Anonymous Letter: Seeking Help

Some times you just need to pull yourself out, and help yourself, so you can get help.

Some times you just need to pull yourself out, and help yourself, so you can get help. (Temper knows!)

I got an email today, and I’ve received permission to share it with you all. Here it is:

“Hey, I wanted to share this with you, because I really think your blog helps people… including me.

I had a really bad panic attack Saturday night. I was sore for the next couple of days. It’s really hard to explain to people what it’s like to deal with anxiety. It’s something that I struggle with daily. There are periods of time when it’s easier, but I haven’t had one of those in a while.

I called my mom on Saturday night as my anxiety was starting to flare up. She met me at home and brought me some Xanax (which was not prescribed to me, because I’d never seen a doctor about my anxiety). I took it, and she sat with me while I calmed down.

When my chest still hurt on Sunday, she suggested that I go see a doctor. I trust my doctor very much, but to be honest, my anxiety makes me feel like a crazy person, and I didn’t want my doctor to know that I’m crazy. I don’t want anyone to know that I’m crazy. I wasn’t happy about my mom seeing it, but I didn’t feel like I had another choice. My chest still hurt on Monday, so my mom convinced me to make an appointment to see my doc, just to make sure everything was okay.I don’t have any idea (medically) what can happen to your body when it goes into that kind of shock, so I felt that a checkup was a good idea.

When I went, he asked me a few questions about it, and he asked me more questions that I never would have thought to ask, but that seemed very relevant. He asked me how long I’ve felt anxious, and he asked me how long it takes me to fall asleep at night. After a long discussion, and an EKG just to be safe, he put me on an anti-anxiety daily medicine. When he did this, he talked to me about why he was putting me on it, and how he thought that this would make my life better, and make me more able to think clearly. He didn’t make me feel crazy at all. He told me that I can take it for a while, and if I feel like I could stop taking it, then I could try to go without it for a while and see how I feel, but he reiterated that I didn’t have to.

Your blog makes me feel like I can relate to someone-which makes me feel less crazy. Even though sometimes our issues are very different, I feel like I can relate to them. I feel like you dealing with your issues means that I can deal with mine. You set a good example for facing your problems and working towards a resolution instead of hiding from them and pretending they don’t exist. Thank you.”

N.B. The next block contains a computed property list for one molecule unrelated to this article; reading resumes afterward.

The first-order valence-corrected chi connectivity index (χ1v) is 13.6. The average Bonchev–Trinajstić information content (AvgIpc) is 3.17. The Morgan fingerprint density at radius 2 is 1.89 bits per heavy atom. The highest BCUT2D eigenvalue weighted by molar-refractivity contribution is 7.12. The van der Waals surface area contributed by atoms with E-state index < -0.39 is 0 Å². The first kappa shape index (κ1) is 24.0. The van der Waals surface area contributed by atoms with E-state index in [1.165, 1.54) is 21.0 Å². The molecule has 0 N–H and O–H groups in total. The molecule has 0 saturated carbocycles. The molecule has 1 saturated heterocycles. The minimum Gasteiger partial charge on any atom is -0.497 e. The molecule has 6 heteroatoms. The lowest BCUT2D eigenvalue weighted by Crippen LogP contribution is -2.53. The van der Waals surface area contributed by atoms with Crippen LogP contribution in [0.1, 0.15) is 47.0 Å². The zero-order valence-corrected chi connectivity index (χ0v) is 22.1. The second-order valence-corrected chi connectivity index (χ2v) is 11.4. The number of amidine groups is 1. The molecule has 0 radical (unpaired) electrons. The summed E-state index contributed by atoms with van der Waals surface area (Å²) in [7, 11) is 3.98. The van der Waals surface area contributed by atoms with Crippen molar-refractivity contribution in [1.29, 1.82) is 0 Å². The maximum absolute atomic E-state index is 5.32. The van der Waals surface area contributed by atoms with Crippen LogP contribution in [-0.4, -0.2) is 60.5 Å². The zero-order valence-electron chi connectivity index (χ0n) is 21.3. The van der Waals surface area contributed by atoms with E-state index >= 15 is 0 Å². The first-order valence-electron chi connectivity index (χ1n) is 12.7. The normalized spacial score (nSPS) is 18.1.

*And, back to Rory. I have to impress on you all how important it is to NEVER take medications that are not prescribed to you. This email made me feel really happy. I love it when people take their care as seriously as they should. Whether or not you get encouragement from your friends and family, you should always seek help if you think you may have any kind of mental health issues.

You are not crazy. Being sick does not mean being broken. Get help. Your doctor will not judge you, and if he does, you should kick him in the balls. In your head. Because, oh my God, what a dick, but you don’t want to go to jail. ( I also don’t want to be sued for telling you to kick him in the balls. Or her in the vagina-because that would be weird…) But seriously, see a doctor, see a therapist, see any professional. You are worth the effort to be healthy.

In a separate correspondence, she told me that her father accused her of being weak, when she talked to him. This is unacceptable, and when my mother told me the same thing, I told her to fuck off. Just like that, and she knew I didn’t approve of her attitude, and has never accused me of being weak again. Please remember that anyone accuses you of being weak, crazy, or lazy, just doesn’t understand. And many of those same people have mental health issues that they ignore, or are not comfortable talking about.

Just take care of yourself, please. Carry on, dear reader.

If you would like to read up on mental health issues, you can check out these books:

The Anxiety Book

The Depression Book

The PTSD Workbook

The Bipolar Disorder Survival Guide

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One thought on “Anonymous Letter: Seeking Help

  1. Also living with anxiety

    Excellent post. To the anonymous email-er, you are not alone with your anxiety… I struggle through it daily, dragging my family with me. It is not easy for me or for them. I have been on a number of different meds and so far have yet to find the right combo that helps without causing more side effects than it helps.

    Another excellent book: The Anxiety and Phobia Workbook

    I am not affiliated with the author or publisher in any way… but did find it helpful to a point. Also have had multiple professionals suggest it to me. Only problem is I know it (and other material) well enough that when I go to professionals they tell me there is not much they have to offer me. Sigh. Well worth getting it.

    Reply

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